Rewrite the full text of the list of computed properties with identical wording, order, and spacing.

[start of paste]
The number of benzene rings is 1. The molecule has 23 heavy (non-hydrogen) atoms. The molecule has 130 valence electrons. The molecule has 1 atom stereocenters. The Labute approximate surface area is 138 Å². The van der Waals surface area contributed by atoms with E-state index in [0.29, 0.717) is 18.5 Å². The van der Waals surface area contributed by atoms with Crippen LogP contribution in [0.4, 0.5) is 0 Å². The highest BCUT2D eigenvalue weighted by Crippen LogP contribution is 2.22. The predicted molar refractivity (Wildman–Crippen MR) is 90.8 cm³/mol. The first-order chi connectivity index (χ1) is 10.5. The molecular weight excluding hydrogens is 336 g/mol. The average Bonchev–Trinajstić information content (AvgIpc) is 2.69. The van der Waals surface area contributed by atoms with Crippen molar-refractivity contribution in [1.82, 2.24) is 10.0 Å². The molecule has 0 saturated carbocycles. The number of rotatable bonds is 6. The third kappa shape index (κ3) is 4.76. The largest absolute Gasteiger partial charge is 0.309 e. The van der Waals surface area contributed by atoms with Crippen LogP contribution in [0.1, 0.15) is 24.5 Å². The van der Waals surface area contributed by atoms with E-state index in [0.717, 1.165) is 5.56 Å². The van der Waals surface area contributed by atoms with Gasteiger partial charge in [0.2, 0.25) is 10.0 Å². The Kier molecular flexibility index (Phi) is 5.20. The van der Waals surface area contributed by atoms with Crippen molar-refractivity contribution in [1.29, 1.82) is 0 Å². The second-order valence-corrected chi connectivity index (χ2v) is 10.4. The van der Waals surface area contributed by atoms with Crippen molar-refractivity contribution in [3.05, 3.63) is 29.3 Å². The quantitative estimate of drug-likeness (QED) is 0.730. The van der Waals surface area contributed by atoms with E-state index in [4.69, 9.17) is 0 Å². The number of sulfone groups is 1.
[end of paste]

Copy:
The number of benzene rings is 1. The molecule has 23 heavy (non-hydrogen) atoms. The molecule has 130 valence electrons. The molecule has 1 atom stereocenters. The Labute approximate surface area is 138 Å². The van der Waals surface area contributed by atoms with E-state index in [0.29, 0.717) is 18.5 Å². The van der Waals surface area contributed by atoms with Crippen LogP contribution in [0.4, 0.5) is 0 Å². The highest BCUT2D eigenvalue weighted by Crippen LogP contribution is 2.22. The predicted molar refractivity (Wildman–Crippen MR) is 90.8 cm³/mol. The first-order chi connectivity index (χ1) is 10.5. The molecular weight excluding hydrogens is 336 g/mol. The average Bonchev–Trinajstić information content (AvgIpc) is 2.69. The van der Waals surface area contributed by atoms with Crippen molar-refractivity contribution in [1.82, 2.24) is 10.0 Å². The molecule has 0 saturated carbocycles. The number of rotatable bonds is 6. The third kappa shape index (κ3) is 4.76. The largest absolute Gasteiger partial charge is 0.309 e. The van der Waals surface area contributed by atoms with Crippen LogP contribution in [0.1, 0.15) is 24.5 Å². The van der Waals surface area contributed by atoms with E-state index in [0.717, 1.165) is 5.56 Å². The van der Waals surface area contributed by atoms with Gasteiger partial charge in [0.2, 0.25) is 10.0 Å². The Kier molecular flexibility index (Phi) is 5.20. The van der Waals surface area contributed by atoms with Crippen molar-refractivity contribution in [1.29, 1.82) is 0 Å². The second-order valence-corrected chi connectivity index (χ2v) is 10.4. The van der Waals surface area contributed by atoms with Crippen molar-refractivity contribution in [3.05, 3.63) is 29.3 Å². The quantitative estimate of drug-likeness (QED) is 0.730. The van der Waals surface area contributed by atoms with E-state index in [4.69, 9.17) is 0 Å². The number of sulfone groups is 1.